It is 6:26 a.m here now. Sun sets at 8 p.m.. Dino and I were already awake at 4 a.m. and we feel sleepy during the day.
The Philippines is 12 hours ahead, so it is now 6 p.m there now. I am using the hotel computer. free use, pati print kaya sinamantala ko na. today will be a busy day, i will go to housing to submit the documents, then we have to look for a car to purchase. having a car is a necessity here. imagine, there are no roaming taxicabs. i was told we have to call the company for taxi service.

so there, dino has texted already. yno is awake na raw. (i'm downstairs in the hotel lobby) our cellphones from the philippines don't work here. dino and i bought motorola cellphones for $9.00 each, with loads of $20 and $9 dollars. the cellphones are too simple, no cameras, no hightech features, just for calling and texting. i noticed that americans are not particular with cellphone models. cellphone is not a fad here.

AUGUST 8, 2008

we have settled a bit.


we noticed, it's a lot cheaper to live here. we don't buy water anymore (water is drinkable even by little kids, even by babies!),appliances are cheaper. dino bought a flat screen tv with dvd for $300.00 and a small dvd player for $100.00), and a gateway laptop(3gigabytes, 200gb hardisk) at $700.00. we just bought a 1991 subaru legacy car for $1950.00.
maganda pa naman itsura at takbo. transferring title to a car only took us less than an hour, it's a one-stop shop where the guy who entertained us from the start did everything till the end, like reviewing the documents, receiving the payment, releasing the title.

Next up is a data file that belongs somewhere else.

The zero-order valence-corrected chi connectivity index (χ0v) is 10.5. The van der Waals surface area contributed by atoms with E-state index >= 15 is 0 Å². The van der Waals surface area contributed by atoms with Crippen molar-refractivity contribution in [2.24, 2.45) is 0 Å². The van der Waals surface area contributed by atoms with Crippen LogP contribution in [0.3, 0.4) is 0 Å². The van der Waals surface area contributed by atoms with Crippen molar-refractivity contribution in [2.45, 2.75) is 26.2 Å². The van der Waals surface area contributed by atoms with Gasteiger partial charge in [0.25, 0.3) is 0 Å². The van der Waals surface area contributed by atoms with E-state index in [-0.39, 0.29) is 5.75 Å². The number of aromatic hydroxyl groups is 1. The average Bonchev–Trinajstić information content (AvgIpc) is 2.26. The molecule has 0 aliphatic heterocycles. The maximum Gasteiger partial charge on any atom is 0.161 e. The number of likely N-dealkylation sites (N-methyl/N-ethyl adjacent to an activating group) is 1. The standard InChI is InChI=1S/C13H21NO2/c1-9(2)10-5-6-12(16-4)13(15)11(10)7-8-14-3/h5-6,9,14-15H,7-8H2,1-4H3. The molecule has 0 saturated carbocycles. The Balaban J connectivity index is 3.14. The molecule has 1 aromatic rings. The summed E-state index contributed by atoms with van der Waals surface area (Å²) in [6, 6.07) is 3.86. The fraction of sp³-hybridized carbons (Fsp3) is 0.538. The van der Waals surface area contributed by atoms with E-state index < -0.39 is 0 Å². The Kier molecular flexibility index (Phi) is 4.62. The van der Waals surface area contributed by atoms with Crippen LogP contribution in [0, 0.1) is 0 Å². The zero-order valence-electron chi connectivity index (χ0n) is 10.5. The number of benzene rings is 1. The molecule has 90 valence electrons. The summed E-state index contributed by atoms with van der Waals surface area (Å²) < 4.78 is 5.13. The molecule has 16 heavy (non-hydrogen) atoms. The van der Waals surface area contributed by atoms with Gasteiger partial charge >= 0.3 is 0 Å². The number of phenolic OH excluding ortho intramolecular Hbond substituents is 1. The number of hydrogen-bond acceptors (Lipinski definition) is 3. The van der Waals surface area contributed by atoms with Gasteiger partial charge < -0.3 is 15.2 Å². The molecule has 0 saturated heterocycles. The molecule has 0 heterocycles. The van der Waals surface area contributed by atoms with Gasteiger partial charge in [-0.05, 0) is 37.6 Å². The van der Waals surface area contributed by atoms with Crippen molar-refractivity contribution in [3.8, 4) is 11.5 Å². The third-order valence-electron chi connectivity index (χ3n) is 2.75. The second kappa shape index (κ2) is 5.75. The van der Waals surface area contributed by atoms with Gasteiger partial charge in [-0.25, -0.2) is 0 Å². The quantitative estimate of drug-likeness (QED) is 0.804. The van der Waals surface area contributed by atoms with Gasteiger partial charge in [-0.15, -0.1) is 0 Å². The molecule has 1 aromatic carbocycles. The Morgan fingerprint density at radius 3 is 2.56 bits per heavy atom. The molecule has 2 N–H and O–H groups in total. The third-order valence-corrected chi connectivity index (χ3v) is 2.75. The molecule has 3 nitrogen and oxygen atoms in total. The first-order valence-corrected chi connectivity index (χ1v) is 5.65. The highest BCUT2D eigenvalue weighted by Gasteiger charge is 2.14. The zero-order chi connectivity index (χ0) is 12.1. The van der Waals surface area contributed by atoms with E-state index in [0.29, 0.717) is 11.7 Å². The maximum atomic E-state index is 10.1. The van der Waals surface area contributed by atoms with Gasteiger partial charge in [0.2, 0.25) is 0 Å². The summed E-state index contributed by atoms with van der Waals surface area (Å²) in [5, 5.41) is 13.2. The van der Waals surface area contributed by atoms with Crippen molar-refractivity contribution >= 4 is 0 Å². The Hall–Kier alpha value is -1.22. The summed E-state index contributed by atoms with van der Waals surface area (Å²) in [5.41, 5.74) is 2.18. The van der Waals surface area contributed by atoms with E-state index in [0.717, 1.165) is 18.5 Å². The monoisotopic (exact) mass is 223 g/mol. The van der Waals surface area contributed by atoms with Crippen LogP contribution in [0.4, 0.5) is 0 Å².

we were also able to transfer the title to the car BEFORE we have paid the owner a single cent. we only paid him (with a check) after the transfer. (people here are so trusting (or na├»ve?!) they even leave their cars unlocked in public areas.) there aren't much people shopping in the stores. the guy who assists you from the start is also the cashier and the bagman. dino bought a dvd player but when it did not work with our vcds from the philippines, he returned it the next day and kmart accepted it without any question. he got the refund right away. our host got us a booster seat (similar to a car seat) for yno for free at the local firestation. we also got a free stroller for deen from the university supply closet (that's where people donate things when they leave), now, yno and deen both have strollers. Yno gets tired from the long walks to the grocery because we didn’t have a car then. There are lots of playgrounds. The family housing is structured to be child-friendly.